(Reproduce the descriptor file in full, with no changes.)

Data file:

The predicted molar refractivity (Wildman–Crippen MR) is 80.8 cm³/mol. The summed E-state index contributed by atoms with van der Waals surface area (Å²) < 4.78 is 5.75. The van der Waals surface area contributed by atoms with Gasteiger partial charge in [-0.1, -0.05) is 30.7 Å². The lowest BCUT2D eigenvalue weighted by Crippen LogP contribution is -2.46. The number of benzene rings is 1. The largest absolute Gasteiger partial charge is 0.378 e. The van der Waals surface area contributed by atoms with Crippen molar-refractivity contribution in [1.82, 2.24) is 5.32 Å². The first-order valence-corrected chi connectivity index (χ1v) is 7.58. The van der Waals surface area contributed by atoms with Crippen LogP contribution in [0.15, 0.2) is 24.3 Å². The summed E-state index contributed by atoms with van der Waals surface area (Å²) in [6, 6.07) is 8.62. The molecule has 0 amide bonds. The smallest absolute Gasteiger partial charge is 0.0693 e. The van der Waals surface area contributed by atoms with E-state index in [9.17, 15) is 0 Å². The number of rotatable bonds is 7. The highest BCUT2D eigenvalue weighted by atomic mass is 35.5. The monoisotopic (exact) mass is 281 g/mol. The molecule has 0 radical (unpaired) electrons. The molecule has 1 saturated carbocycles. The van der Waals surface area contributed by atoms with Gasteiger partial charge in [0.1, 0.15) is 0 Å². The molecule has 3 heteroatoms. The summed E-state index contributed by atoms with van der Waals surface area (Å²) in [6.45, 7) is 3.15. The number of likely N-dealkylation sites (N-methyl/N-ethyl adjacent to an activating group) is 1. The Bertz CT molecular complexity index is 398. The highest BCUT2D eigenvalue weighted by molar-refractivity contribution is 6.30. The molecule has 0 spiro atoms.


The predicted molar refractivity (Wildman–Crippen MR) is 80.8 cm³/mol. The summed E-state index contributed by atoms with van der Waals surface area (Å²) < 4.78 is 5.75. The van der Waals surface area contributed by atoms with Gasteiger partial charge in [-0.1, -0.05) is 30.7 Å². The lowest BCUT2D eigenvalue weighted by Crippen LogP contribution is -2.46. The number of benzene rings is 1. The largest absolute Gasteiger partial charge is 0.378 e. The van der Waals surface area contributed by atoms with Crippen molar-refractivity contribution in [1.82, 2.24) is 5.32 Å². The first-order valence-corrected chi connectivity index (χ1v) is 7.58. The van der Waals surface area contributed by atoms with Crippen LogP contribution in [0.15, 0.2) is 24.3 Å². The summed E-state index contributed by atoms with van der Waals surface area (Å²) in [6, 6.07) is 8.62. The molecule has 0 amide bonds. The smallest absolute Gasteiger partial charge is 0.0693 e. The van der Waals surface area contributed by atoms with E-state index in [9.17, 15) is 0 Å². The number of rotatable bonds is 7. The highest BCUT2D eigenvalue weighted by atomic mass is 35.5. The monoisotopic (exact) mass is 281 g/mol. The molecule has 0 radical (unpaired) electrons. The molecule has 1 saturated carbocycles. The van der Waals surface area contributed by atoms with Gasteiger partial charge in [0.1, 0.15) is 0 Å². The molecule has 3 heteroatoms. The summed E-state index contributed by atoms with van der Waals surface area (Å²) in [6.45, 7) is 3.15. The number of likely N-dealkylation sites (N-methyl/N-ethyl adjacent to an activating group) is 1. The Bertz CT molecular complexity index is 398. The highest BCUT2D eigenvalue weighted by molar-refractivity contribution is 6.30. The molecule has 0 spiro atoms.